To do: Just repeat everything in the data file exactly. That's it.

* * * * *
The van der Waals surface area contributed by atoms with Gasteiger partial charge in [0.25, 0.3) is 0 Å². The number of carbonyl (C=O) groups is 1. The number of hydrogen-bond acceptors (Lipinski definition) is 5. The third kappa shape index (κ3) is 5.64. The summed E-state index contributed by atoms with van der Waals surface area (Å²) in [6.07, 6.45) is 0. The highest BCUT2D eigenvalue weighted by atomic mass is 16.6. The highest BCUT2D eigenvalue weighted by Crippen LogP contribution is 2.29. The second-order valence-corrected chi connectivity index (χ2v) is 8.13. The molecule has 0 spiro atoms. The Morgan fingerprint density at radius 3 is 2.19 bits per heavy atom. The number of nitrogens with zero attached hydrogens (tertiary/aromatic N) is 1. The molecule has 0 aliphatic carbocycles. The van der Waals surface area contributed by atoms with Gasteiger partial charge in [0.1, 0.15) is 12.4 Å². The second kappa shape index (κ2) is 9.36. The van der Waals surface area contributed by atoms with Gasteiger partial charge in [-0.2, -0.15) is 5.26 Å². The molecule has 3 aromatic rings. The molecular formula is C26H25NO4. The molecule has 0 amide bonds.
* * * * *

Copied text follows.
The van der Waals surface area contributed by atoms with Gasteiger partial charge in [0.25, 0.3) is 0 Å². The number of carbonyl (C=O) groups is 1. The number of hydrogen-bond acceptors (Lipinski definition) is 5. The third kappa shape index (κ3) is 5.64. The summed E-state index contributed by atoms with van der Waals surface area (Å²) in [6.07, 6.45) is 0. The highest BCUT2D eigenvalue weighted by atomic mass is 16.6. The highest BCUT2D eigenvalue weighted by Crippen LogP contribution is 2.29. The second-order valence-corrected chi connectivity index (χ2v) is 8.13. The molecule has 0 spiro atoms. The Morgan fingerprint density at radius 3 is 2.19 bits per heavy atom. The number of nitrogens with zero attached hydrogens (tertiary/aromatic N) is 1. The molecule has 0 aliphatic carbocycles. The van der Waals surface area contributed by atoms with Gasteiger partial charge in [0.1, 0.15) is 12.4 Å². The second kappa shape index (κ2) is 9.36. The van der Waals surface area contributed by atoms with Gasteiger partial charge in [-0.2, -0.15) is 5.26 Å². The molecule has 3 aromatic rings. The molecular formula is C26H25NO4. The molecule has 0 amide bonds.